While vacationing recently, I was lounging poolside engrossed in my iPad next to my husband who was also busy using his iPad. A woman who had been drinking in the hot tub staggered up to us and slurred, “Come on people, turn off the electronic devices. You’re on holiday, relax. Loosen up. Live a little. Have some fun.” Then she teetered away to get another drink.
There are plenty of articles circulating about how electronic devices are mindless brain sucks breeding a generation of young people who won’t know how to communicate or interact with each other. One photo I saw (ironically, on social media) was a split screen of a group of kids one hundred years ago playing a ball game on the street juxtaposed with a group of children sitting on the couch wired into electronic devices. The caption on the top image where the children were playing: This is life. The caption on the bottom image where the children were fixated on their screens: This is sh*t.
That judgment is oversimplified and not fair. Nobody knows simply by viewing a snapshot what those children in the modern photo were doing on their electronic devices. Maybe the youngest one was solving digital puzzles. If she had been actually manipulating wood carved puzzle pieces as children did one hundred years ago, would that have been a more legitimate form of play?
Maybe the middle child was creating digital music on her laptop. If she had been sitting near the fireplace practicing her violin as they did one hundred years ago, would that have been a more acceptable form of musicality?
Maybe the oldest child was reading The Chronicles of Narnia on his screen. If he had been curled up on the couch reading a thick paper bound book as they did one hundred years ago, would anybody have called what he was doing sh*t?
It’s true, children should experience a balance of physical activity, creative play, and interaction with peers and nature. Are we to assume that because we see them playing on an electronic device that they didn’t just return from an invigorating game of hide-and-seek outside, or swimming, or a play date? Are we to assume that just because a snapshot is taken of a child on an electronic device that the child is chronically sedentary? Are we to assume that the child is playing a violent or mindless video game that will lead to anti-social tendencies and aggression?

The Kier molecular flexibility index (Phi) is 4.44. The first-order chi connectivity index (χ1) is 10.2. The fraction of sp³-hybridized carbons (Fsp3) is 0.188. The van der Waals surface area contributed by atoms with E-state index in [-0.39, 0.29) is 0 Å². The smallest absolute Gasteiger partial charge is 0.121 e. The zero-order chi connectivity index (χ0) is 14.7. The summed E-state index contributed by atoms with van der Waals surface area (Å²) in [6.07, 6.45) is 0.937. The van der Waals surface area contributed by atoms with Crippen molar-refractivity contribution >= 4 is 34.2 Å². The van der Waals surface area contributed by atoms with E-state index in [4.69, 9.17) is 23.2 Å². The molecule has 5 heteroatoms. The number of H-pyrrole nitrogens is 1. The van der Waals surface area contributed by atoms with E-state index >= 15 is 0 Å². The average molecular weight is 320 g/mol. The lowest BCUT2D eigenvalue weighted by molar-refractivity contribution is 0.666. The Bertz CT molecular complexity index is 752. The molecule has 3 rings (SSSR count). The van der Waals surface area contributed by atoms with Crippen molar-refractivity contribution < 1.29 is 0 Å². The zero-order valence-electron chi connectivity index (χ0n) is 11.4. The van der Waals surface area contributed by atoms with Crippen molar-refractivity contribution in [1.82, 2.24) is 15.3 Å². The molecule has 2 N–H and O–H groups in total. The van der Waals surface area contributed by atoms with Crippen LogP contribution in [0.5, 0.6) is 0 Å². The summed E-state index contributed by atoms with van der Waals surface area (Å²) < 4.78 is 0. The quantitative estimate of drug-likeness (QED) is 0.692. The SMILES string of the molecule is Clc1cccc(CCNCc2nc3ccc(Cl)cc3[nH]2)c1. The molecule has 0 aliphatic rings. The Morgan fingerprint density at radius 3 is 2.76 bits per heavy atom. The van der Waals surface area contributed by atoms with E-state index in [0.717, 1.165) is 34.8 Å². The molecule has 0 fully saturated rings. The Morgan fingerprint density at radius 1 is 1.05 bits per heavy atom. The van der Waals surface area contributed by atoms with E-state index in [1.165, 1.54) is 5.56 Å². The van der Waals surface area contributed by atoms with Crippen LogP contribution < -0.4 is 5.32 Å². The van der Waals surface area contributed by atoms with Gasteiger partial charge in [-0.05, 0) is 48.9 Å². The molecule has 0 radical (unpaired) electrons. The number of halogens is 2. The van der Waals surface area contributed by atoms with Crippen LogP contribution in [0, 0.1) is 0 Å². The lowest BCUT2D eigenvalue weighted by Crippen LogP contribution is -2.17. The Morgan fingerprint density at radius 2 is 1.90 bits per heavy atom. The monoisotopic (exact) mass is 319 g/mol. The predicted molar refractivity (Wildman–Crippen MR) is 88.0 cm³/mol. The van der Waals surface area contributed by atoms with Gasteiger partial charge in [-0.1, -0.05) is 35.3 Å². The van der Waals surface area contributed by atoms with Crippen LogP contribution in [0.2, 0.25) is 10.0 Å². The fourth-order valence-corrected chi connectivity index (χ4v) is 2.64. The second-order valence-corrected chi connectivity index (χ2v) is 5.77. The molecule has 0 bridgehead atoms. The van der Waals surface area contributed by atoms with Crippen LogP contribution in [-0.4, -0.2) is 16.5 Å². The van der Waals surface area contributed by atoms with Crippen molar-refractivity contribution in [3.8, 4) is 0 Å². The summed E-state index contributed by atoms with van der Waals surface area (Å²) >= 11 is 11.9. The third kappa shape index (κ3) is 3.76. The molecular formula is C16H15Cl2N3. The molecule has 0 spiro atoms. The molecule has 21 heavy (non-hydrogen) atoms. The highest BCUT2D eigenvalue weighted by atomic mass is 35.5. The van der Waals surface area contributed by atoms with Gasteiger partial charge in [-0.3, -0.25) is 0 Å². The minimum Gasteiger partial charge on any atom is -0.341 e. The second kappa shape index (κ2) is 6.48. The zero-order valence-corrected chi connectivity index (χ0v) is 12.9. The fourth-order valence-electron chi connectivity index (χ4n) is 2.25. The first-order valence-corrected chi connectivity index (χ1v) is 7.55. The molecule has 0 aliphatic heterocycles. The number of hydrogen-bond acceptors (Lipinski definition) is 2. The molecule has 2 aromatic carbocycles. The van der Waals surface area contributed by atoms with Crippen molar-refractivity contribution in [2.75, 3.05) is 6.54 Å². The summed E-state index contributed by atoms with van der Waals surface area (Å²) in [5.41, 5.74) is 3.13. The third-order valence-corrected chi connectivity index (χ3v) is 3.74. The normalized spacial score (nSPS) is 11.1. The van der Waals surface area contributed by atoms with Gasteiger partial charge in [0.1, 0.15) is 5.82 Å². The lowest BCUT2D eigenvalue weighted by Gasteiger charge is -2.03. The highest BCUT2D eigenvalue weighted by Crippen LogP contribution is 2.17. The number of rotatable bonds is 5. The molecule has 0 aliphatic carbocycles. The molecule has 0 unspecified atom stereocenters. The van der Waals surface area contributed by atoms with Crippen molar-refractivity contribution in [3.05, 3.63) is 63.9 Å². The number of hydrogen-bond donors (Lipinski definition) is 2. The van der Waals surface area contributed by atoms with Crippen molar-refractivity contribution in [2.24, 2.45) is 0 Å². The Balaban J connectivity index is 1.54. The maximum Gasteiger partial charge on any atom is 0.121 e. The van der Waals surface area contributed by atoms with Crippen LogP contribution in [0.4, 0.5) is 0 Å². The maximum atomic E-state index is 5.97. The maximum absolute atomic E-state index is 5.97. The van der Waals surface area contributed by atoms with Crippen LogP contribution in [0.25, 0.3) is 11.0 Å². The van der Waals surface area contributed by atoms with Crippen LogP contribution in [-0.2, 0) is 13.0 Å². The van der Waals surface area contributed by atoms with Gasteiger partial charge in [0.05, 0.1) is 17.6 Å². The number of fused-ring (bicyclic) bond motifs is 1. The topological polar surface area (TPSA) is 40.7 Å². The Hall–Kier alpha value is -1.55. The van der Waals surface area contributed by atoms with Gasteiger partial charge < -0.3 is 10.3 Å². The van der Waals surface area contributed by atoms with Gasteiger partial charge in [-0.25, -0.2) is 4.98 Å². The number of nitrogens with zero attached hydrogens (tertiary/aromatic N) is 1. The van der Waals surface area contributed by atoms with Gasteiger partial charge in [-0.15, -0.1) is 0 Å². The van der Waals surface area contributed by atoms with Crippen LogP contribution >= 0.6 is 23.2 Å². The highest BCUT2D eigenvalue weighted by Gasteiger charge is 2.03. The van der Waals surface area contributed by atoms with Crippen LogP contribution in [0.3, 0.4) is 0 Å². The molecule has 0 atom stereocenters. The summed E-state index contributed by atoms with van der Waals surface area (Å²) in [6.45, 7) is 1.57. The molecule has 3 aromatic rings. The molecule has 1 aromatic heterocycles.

The moment when the tipsy woman from the hot tub shared her social commentary with us, my husband was charting out our sight-seeing plan for the following day. He uses Apps to coordinate our train and boat schedules, pre-buy our tickets to tourist sites, check reviews for off-the-beaten-path restaurants, and map our routes. I was reading Dear Life by Alice Munro.
If I had been reading the Nobel Prize winning author’s critically acclaimed collection of short stories from a paper back book rather than a digital book, or if my husband had paper maps and tourist guides spread out on the table, would we have garnered the same critical judgement? I doubt it.
For a living I communicate and interact with people. Sometimes I like to have a break from that. My idea of a relaxing vacation includes reading a good book or two, editing and sharing the photographs I take, experiencing the culture of the place I’m visiting, and video calling with my family back home. All of these things are possible with the use of one electronic device. Sitting in a hot tub drinking all day with a bunch of strangers is obviously someone else’s idea of a relaxing vacation, but that doesn’t mean that what I do to relax is sh*t.